The Community Support Shoppe in East Bloomfield recently transformed from a secondhand retail store to Santa’s workshop, complete with holiday music, frosted sugar cookies, and red and green decorations.
People gathered to fill shoeboxes with gifts for children in need around the world through Operation Christmas Child.
“I was looking for ways to get involved in such a way that would help unite people,” said Stacey Minute, of Farmington, who organizes the annual event. “I fell in love with Operation Christmas Child, because it’s a fun and easy way to have a great impact.”
Minute shared her idea with Kim Parsons Colletta, who manages the Community Support Shoppe, an initiative of New Hope Fellowship that benefits local residents in need. They collected donations, shoeboxes and volunteers, and promoted the event to people in the area.
Mary Cole, of Farmington, brought her two children to teach them giving to others. They filled boxes with items from the table covered with crayons, pencils, stuffed animals, washcloths, soap, clothing, jump ropes, dolls, toy cars and notebooks.
“There are a lot of kids in the world that don’t have as much as some,” said 11-year-old Dennis Cole Jr., who wrote a note to the child and placed it in the box. “These gifts will show that God and a lot of other people care for them.”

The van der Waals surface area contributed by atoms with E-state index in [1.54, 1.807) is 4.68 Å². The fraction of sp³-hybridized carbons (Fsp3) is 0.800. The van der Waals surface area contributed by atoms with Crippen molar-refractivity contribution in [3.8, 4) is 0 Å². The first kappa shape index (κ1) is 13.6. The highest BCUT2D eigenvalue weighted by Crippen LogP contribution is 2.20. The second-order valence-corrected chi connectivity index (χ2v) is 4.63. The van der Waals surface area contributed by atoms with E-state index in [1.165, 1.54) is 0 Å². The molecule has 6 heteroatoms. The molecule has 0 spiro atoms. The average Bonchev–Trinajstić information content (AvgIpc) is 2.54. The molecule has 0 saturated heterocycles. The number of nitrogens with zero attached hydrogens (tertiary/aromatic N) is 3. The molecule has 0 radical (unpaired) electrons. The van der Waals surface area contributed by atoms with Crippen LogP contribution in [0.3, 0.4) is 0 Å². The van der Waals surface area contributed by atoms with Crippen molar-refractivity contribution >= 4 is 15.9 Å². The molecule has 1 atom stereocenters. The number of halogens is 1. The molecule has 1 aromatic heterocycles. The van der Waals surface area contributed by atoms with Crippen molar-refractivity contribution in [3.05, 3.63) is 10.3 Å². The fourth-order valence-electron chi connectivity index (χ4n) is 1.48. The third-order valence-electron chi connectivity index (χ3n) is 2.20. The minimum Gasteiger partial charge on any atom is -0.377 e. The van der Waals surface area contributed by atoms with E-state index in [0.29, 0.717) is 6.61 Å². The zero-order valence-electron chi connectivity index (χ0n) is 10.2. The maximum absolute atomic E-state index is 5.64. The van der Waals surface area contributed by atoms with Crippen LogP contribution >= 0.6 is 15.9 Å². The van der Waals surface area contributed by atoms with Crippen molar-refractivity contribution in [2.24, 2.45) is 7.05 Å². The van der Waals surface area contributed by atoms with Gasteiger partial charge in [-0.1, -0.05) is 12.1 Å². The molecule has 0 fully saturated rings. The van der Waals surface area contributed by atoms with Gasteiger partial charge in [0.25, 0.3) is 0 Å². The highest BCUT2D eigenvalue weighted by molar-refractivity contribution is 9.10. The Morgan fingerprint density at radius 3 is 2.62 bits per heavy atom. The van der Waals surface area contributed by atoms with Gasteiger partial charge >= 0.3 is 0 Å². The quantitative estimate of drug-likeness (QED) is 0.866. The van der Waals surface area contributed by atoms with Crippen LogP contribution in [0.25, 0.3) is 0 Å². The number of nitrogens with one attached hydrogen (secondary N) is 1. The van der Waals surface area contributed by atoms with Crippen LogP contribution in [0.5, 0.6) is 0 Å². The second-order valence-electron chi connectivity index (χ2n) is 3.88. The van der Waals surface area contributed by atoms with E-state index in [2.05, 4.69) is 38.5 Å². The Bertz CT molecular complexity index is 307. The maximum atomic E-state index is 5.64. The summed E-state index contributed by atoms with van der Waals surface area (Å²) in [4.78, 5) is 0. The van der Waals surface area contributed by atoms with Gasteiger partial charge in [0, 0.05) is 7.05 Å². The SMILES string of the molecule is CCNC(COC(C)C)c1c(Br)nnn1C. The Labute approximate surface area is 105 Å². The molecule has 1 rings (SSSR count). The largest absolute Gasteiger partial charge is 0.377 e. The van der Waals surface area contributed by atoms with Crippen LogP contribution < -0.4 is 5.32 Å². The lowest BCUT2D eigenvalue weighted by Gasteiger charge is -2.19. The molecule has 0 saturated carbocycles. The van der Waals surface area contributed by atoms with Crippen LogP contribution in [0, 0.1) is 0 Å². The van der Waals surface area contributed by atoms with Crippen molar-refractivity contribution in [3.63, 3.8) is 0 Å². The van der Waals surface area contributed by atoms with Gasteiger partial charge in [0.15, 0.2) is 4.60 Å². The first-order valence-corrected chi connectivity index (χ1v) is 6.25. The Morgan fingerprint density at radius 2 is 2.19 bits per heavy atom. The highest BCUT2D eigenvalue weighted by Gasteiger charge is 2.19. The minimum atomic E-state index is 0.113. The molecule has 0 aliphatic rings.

Madison Trickey, of Clifton Springs, said she is inspired by the mission of Operation Christmas Child.
“I actually enjoyed shopping for the children who will receive these shoeboxes, because the impact can be life-changing,” she said.
Run by Samaritan’s Purse since 1993, Operation Christmas Child is a national project where people fill boxes with school supplies, hygiene items and toys for children experiencing war, poverty or natural disasters.
To date, 167 million shoebox gifts have gone to more than 150 countries. In some countries, children are not allowed to attend school because they lack basic supplies like paper and pencils. The school supplies packed in shoeboxes are enough for many to start their formal education. In many cases, the boxes are the gift the children have ever received.
“For me, it brings joy to share the things we take for granted,” said Mary Lou Dosiek, of Victor. “For us, the things we put in the shoeboxes aren’t very much, but it’s so big to them.”
The regular-sized shoeboxes can be cardboard or plastic. Donors should decide the age — 2-4, 5-9, 10-14 — and gender of the child. Each box needs a “wow” item like a doll, soccer ball or stuffed animal, and be filled with hygiene items, school supplies, games, toys and other small items. The boxes can include a photo and note, if desired.
Drop off shoeboxes at collection centers during National Collection Week on Nov. 18-25. Be sure to include $9 for shipping.
Email occshoeboxjoy@gmail.com for information and volunteer opportunities.